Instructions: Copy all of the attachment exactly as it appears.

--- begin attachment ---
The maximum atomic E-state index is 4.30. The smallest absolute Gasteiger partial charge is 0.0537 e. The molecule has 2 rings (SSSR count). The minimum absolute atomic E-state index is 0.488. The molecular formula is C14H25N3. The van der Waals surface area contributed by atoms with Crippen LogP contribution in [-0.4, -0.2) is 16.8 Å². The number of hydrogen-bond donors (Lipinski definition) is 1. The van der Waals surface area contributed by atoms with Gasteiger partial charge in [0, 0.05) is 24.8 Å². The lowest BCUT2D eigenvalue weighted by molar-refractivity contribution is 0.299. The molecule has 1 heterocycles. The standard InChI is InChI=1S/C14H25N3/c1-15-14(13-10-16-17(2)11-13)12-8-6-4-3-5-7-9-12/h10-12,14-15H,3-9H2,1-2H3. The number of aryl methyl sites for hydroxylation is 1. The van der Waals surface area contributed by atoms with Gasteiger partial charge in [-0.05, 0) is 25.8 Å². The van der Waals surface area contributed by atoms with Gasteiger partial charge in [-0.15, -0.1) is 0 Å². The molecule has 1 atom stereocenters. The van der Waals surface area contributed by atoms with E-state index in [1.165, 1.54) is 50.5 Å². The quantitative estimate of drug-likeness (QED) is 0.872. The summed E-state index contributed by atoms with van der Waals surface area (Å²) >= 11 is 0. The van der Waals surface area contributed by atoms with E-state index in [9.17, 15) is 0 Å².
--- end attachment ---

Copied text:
The maximum atomic E-state index is 4.30. The smallest absolute Gasteiger partial charge is 0.0537 e. The molecule has 2 rings (SSSR count). The minimum absolute atomic E-state index is 0.488. The molecular formula is C14H25N3. The van der Waals surface area contributed by atoms with Crippen LogP contribution in [-0.4, -0.2) is 16.8 Å². The number of hydrogen-bond donors (Lipinski definition) is 1. The van der Waals surface area contributed by atoms with Gasteiger partial charge in [0, 0.05) is 24.8 Å². The lowest BCUT2D eigenvalue weighted by molar-refractivity contribution is 0.299. The molecule has 1 heterocycles. The standard InChI is InChI=1S/C14H25N3/c1-15-14(13-10-16-17(2)11-13)12-8-6-4-3-5-7-9-12/h10-12,14-15H,3-9H2,1-2H3. The number of aryl methyl sites for hydroxylation is 1. The van der Waals surface area contributed by atoms with Gasteiger partial charge in [-0.05, 0) is 25.8 Å². The van der Waals surface area contributed by atoms with Gasteiger partial charge in [-0.15, -0.1) is 0 Å². The molecule has 1 atom stereocenters. The van der Waals surface area contributed by atoms with E-state index in [1.165, 1.54) is 50.5 Å². The quantitative estimate of drug-likeness (QED) is 0.872. The summed E-state index contributed by atoms with van der Waals surface area (Å²) >= 11 is 0. The van der Waals surface area contributed by atoms with E-state index in [9.17, 15) is 0 Å².